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New Fund SEC ADV Disclosures: A Wolf in Sheep’s Clothing?

Could the level of information included in revised Form ADV disclosures lull investors into a false sense of security?

In an effort to increase the transparency reported from fund managers, investors may have noticed that the SEC now requires fund managers to report more information included in revised Form ADV disclosures. The SEC’s goals in crafting these revised disclosure requirements seemed well intentioned at the time they were enacted. Indeed, at first glance, enhanced disclosures and transparency from fund managers seem to be an inherently positive development for investors. Investors are not alone in this quick rally around additional reporting requirements.

However, before becoming too excited about these enhanced ADV disclosures, we encourage investors to proceed with dose of measured caution. Certainly, the more due diligence the better, however even a neutral evaluation of the types of information contained in the revised ADV disclosures suggests that the SEC may have sacrificed quantity of required disclosures, in the place of quality information.

While, investors may find these additional disclosures can be very informative, the guise of enhanced transparency can actually foster a dangerous environment in which investors may become too comfortable with fund managers, and believe the government is keeping sufficient watch. This wolf in sheep’s clothing syndrome may result in investors mistaking transparency for due diligence, and can result in investors not performing sufficient operational due diligence or even worse ignoring it all together.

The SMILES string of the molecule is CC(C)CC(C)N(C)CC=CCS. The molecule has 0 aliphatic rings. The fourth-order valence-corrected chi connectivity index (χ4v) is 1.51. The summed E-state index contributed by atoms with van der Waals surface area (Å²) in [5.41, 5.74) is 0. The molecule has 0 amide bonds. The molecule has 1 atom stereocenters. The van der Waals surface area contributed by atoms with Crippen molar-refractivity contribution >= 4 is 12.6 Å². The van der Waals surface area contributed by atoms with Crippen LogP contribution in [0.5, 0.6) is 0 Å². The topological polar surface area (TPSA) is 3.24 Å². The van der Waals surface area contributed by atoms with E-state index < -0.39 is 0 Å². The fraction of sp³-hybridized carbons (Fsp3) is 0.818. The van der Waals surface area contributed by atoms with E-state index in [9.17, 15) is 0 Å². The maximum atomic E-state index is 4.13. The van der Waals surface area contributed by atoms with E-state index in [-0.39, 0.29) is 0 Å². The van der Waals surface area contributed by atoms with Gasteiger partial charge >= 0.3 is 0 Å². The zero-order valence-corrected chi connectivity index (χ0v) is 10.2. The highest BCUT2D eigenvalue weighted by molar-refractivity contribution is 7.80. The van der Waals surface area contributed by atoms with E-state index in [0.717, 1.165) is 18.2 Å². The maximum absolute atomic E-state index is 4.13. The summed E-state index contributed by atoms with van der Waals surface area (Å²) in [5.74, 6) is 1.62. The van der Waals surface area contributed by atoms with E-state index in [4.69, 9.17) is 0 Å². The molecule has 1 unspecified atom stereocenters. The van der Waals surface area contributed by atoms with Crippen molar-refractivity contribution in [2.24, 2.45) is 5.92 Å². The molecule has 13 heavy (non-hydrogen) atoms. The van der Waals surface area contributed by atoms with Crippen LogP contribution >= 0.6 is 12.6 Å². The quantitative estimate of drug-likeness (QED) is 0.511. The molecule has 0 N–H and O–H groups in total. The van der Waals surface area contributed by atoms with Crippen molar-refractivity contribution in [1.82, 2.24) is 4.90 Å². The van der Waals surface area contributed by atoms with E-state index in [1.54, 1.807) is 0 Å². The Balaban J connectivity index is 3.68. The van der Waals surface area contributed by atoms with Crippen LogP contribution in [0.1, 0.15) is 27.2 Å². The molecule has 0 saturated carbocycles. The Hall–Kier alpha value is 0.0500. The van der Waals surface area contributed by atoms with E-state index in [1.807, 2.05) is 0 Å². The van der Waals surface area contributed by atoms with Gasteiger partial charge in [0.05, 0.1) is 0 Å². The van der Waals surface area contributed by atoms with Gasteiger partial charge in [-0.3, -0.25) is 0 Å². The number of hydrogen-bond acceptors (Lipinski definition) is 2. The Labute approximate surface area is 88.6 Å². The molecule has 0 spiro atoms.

Returning to SEC disclosures, it is worth considering what such additional disclosures actually accomplish at all? For example, as part of the new ADV disclosures fund managers are now disclosing more details about their service providers’ relationships, including prime brokers and auditors. The government forcing fund managers to disclose this information seemingly now puts the onus on investors to act upon it. So this begs the question — what are investors doing with this data? Such a question presupposes however, that investors are now receiving this information for the first time. This is patently absurd.

Investors should be performing operational due diligence before investing with a fund manager be it a hedge fund, private equity fund or some other type of manager. The operational due diligence process includes a review of a fund’s service provider relationships. In conducting these service provider reviews it is certainly essential to know the identity of these providers. If a fund manager would not disclose this information in response to investor operational due diligence requests then an investor should run, not walk, away from the manager.